Study: Gay Adoptive Parents Make Great Adoptive Parents

Adoption is an effective intervention for at-risk kids, and this holds true for those placed with gay and lesbian parents.

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PROBLEM: Should we allow highly at-risk children in the foster care system who are in need of homes and loving families to be adopted by homosexual couples? The quick answer is "yes," but it's always good to have some science to back that up.

METHODOLOGY: This is the first study to compare children who were adopted out of foster care by gay men, lesbian women, and heterosexual couples, and to track their progress over time, explains lead author Justin Lavner, a doctoral candidate at UCLA. The researchers followed 82 children in Los Angeles County -- 22 of whom were adopted by homosexual parents at the average age of 4 -- and evaluated them after two months, one year, and two years after they were placed with their adoptive families.

While studies have previously been done in which children who were adopted by gay parents as infants, the children followed here started out with a number of biological and environmental risk factors acting against them -- like premature birth, prenatal substance exposure, and abuse or neglect -- which the researchers identified from public records.

RESULTS: Children in all three types of households benefited from adoption: on average, they made significant gains in cognitive development -- their IQ scores increased by an average of 10 points -- and they maintained stable levels of behavior problems. What's more, the kids adopted by gay and lesbian parents actually started out with more risk factors, and were more likely to be of a different ethnicity than their adoptive parents, but after two years were on equal footing with their heterosexually-adopted peers.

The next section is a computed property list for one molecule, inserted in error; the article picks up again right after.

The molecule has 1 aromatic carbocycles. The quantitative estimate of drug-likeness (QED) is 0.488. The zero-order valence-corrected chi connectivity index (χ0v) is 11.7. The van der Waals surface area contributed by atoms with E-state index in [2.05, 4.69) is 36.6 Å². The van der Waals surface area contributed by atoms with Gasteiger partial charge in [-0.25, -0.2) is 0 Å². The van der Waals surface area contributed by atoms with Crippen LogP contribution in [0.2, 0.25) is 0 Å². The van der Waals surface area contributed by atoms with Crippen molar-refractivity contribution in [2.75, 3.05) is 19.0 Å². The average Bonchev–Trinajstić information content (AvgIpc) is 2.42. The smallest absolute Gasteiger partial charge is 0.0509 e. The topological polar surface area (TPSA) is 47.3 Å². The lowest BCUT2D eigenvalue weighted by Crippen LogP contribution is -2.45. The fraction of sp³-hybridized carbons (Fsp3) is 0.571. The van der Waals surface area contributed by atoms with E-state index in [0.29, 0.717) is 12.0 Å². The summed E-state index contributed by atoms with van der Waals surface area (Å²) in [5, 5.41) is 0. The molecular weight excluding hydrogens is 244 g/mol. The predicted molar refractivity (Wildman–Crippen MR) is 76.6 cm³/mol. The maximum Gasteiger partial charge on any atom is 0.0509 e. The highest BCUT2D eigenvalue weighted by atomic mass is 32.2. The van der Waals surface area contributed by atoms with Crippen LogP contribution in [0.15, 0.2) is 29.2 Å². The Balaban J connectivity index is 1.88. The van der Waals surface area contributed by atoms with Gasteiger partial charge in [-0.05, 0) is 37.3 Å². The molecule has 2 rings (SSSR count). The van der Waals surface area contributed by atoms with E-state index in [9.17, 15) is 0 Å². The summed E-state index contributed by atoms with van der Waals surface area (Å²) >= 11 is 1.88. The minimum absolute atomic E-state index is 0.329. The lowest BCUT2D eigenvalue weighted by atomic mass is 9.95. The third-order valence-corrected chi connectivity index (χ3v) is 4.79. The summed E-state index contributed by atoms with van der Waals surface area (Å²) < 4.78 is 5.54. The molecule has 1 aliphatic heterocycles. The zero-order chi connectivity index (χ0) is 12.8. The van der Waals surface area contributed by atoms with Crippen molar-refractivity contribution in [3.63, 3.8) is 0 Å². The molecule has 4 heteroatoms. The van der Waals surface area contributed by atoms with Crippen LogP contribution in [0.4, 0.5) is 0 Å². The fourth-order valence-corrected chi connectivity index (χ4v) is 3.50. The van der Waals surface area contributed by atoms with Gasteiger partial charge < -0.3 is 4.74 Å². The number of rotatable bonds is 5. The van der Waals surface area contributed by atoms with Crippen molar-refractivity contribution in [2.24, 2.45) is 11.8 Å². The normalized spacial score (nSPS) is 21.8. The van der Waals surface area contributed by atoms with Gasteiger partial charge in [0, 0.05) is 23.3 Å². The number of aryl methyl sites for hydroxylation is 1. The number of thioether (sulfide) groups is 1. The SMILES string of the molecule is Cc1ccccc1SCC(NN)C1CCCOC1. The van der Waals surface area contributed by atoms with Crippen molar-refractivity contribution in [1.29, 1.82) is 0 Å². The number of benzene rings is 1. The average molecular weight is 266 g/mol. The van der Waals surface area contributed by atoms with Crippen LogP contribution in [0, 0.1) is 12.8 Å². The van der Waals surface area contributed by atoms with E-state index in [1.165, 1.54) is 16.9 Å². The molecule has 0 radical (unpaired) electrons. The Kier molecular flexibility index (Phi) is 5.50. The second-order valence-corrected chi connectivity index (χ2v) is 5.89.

CONCLUSION: Co-author Letitia Anne Peplau put it succintly: "There is no scientific basis to discriminate against gay and lesbian parents."

IMPLICATONS: Over 100,000 foster children in the U.S. are in need of homes. A potential 2 million homosexual couples are interested in adopting, according to a 2007 study. Only 19 states (and the District of Columbia) allow gay couples to adopt. Even in states where it is legal, added Lavner, discrimination against gay parents makes them less likely to pursue adoption. The numbers -- and now the scientific evidence -- speak for themselves.

The full study, "Can Gay and Lesbian Parents Promote Healthy Development in High-Risk Children Adopted From Foster Care?" is published in the American Journal of Orthopsychiatry.

Presented by

Lindsay Abrams is an assistant editor at Salon and a former writer and producer for The Atlantic's Health Channel.

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